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Hi Joe,

With long baselines from our only OS Net reference station (>50km) we establish a base mark on the site using observations up to 16 hours, then use the mark as an RTK base for the SUA and the rover. With shorter baselines we now use a PPK workflow, you can read about it in this LinkedIn article: https://www.linkedin.com/pulse/post-processed-kinematic-gnss-mapping-rory-gillies/

The PPK workflow is actually more accurate as we are removing the chance of positioning errors of the RS2 over the base mark. Collecting checkpoints is also done using PPK, with the P4R we usually only collect five or six checkpoints that can be used as GCPs if required.

For sites we visit regularly then we almost always establish a base mark on the site, either from the first PPK mission or a separate visit, and mark permanent checkpoints using readily identifiable features on the site.

Cheers,

Rory

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While you will get some really qualified input on a question like that here, may I suggest you sketch out your own scenario you have to solve and what gear you are using?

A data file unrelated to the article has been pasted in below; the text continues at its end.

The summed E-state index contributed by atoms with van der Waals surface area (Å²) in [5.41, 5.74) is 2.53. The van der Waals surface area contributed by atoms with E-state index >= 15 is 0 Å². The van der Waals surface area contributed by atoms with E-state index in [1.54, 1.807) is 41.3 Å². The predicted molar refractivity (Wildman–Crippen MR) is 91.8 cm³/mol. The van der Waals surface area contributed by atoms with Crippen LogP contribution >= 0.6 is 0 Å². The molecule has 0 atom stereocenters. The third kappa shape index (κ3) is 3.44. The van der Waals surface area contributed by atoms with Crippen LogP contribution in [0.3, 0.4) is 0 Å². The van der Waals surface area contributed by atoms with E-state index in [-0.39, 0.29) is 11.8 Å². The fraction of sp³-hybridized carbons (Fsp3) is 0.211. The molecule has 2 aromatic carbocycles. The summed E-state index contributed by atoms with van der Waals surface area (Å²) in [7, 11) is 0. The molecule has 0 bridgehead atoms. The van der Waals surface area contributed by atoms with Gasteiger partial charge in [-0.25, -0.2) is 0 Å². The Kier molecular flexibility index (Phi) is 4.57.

Then we can be much more concrete in workflow advice.

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Hi Rory & Michael,

Thank you both for your reply’s.
I am trying to work out a workflow without ntrip for areas without signal.
I conducted a test using the base to average its coordinates and then the rover to measure a road.
when I post process the base against OS rinex information for my nearest OS base station I am then using the base solution to find an average coordinate for the base wich I then enter into RTKpost under the option tab positions for the base station (lat/long/height).
I then process the rinex file from the rover against this base position using kinematic positioning mode.